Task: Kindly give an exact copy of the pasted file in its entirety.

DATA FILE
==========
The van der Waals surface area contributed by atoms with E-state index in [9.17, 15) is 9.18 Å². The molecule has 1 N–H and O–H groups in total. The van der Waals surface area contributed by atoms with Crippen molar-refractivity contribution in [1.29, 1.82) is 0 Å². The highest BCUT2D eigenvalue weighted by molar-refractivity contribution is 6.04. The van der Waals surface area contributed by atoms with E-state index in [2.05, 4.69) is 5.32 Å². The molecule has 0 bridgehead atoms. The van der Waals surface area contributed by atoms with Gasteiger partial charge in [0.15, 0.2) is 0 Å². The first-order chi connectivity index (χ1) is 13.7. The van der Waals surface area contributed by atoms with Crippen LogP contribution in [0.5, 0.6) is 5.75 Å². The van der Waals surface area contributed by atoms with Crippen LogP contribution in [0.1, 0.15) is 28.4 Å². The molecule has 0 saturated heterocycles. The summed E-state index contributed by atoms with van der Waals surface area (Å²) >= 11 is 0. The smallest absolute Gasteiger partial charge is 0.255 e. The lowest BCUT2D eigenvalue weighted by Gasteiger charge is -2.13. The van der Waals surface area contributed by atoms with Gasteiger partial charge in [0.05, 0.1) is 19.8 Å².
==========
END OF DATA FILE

The van der Waals surface area contributed by atoms with E-state index in [9.17, 15) is 9.18 Å². The molecule has 1 N–H and O–H groups in total. The van der Waals surface area contributed by atoms with Crippen molar-refractivity contribution in [1.29, 1.82) is 0 Å². The highest BCUT2D eigenvalue weighted by molar-refractivity contribution is 6.04. The van der Waals surface area contributed by atoms with E-state index in [2.05, 4.69) is 5.32 Å². The molecule has 0 bridgehead atoms. The van der Waals surface area contributed by atoms with Gasteiger partial charge in [0.15, 0.2) is 0 Å². The first-order chi connectivity index (χ1) is 13.7. The van der Waals surface area contributed by atoms with Crippen LogP contribution in [0.5, 0.6) is 5.75 Å². The van der Waals surface area contributed by atoms with Crippen LogP contribution in [0.1, 0.15) is 28.4 Å². The molecule has 0 saturated heterocycles. The summed E-state index contributed by atoms with van der Waals surface area (Å²) >= 11 is 0. The smallest absolute Gasteiger partial charge is 0.255 e. The lowest BCUT2D eigenvalue weighted by Gasteiger charge is -2.13. The van der Waals surface area contributed by atoms with Gasteiger partial charge in [0.05, 0.1) is 19.8 Å².